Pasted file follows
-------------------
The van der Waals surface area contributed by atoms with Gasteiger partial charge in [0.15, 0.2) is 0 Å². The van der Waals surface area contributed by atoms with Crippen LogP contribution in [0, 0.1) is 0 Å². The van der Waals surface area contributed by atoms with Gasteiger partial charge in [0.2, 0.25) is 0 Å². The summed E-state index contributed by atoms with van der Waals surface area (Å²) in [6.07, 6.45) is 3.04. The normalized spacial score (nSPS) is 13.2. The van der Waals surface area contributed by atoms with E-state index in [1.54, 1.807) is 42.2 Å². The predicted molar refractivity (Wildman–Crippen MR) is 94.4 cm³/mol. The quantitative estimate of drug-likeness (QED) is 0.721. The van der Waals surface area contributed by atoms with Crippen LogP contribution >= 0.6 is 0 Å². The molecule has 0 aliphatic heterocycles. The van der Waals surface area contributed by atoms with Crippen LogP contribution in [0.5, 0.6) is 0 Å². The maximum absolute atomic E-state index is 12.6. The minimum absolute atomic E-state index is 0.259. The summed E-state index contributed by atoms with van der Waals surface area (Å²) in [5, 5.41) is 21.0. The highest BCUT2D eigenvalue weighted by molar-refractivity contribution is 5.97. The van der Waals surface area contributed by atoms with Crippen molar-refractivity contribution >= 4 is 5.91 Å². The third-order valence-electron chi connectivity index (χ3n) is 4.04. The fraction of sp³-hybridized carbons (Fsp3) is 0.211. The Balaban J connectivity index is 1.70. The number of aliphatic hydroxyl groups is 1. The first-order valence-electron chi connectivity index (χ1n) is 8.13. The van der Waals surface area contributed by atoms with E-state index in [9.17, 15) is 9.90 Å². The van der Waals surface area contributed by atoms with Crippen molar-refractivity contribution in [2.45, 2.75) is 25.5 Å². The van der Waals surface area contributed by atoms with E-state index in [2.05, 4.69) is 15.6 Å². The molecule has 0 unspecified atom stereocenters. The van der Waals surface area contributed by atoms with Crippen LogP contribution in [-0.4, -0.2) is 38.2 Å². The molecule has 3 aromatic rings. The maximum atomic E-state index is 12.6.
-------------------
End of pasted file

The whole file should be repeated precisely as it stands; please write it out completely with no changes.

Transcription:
The van der Waals surface area contributed by atoms with Gasteiger partial charge in [0.15, 0.2) is 0 Å². The van der Waals surface area contributed by atoms with Crippen LogP contribution in [0, 0.1) is 0 Å². The van der Waals surface area contributed by atoms with Gasteiger partial charge in [0.2, 0.25) is 0 Å². The summed E-state index contributed by atoms with van der Waals surface area (Å²) in [6.07, 6.45) is 3.04. The normalized spacial score (nSPS) is 13.2. The van der Waals surface area contributed by atoms with E-state index in [1.54, 1.807) is 42.2 Å². The predicted molar refractivity (Wildman–Crippen MR) is 94.4 cm³/mol. The quantitative estimate of drug-likeness (QED) is 0.721. The van der Waals surface area contributed by atoms with Crippen LogP contribution >= 0.6 is 0 Å². The molecule has 0 aliphatic heterocycles. The van der Waals surface area contributed by atoms with Crippen LogP contribution in [0.5, 0.6) is 0 Å². The maximum absolute atomic E-state index is 12.6. The minimum absolute atomic E-state index is 0.259. The summed E-state index contributed by atoms with van der Waals surface area (Å²) in [5, 5.41) is 21.0. The highest BCUT2D eigenvalue weighted by molar-refractivity contribution is 5.97. The van der Waals surface area contributed by atoms with Crippen molar-refractivity contribution >= 4 is 5.91 Å². The third-order valence-electron chi connectivity index (χ3n) is 4.04. The fraction of sp³-hybridized carbons (Fsp3) is 0.211. The Balaban J connectivity index is 1.70. The number of aliphatic hydroxyl groups is 1. The first-order valence-electron chi connectivity index (χ1n) is 8.13. The van der Waals surface area contributed by atoms with E-state index in [9.17, 15) is 9.90 Å². The van der Waals surface area contributed by atoms with Crippen molar-refractivity contribution in [2.45, 2.75) is 25.5 Å². The van der Waals surface area contributed by atoms with E-state index in [2.05, 4.69) is 15.6 Å². The molecule has 0 unspecified atom stereocenters. The van der Waals surface area contributed by atoms with Crippen LogP contribution in [-0.4, -0.2) is 38.2 Å². The molecule has 3 aromatic rings. The maximum atomic E-state index is 12.6.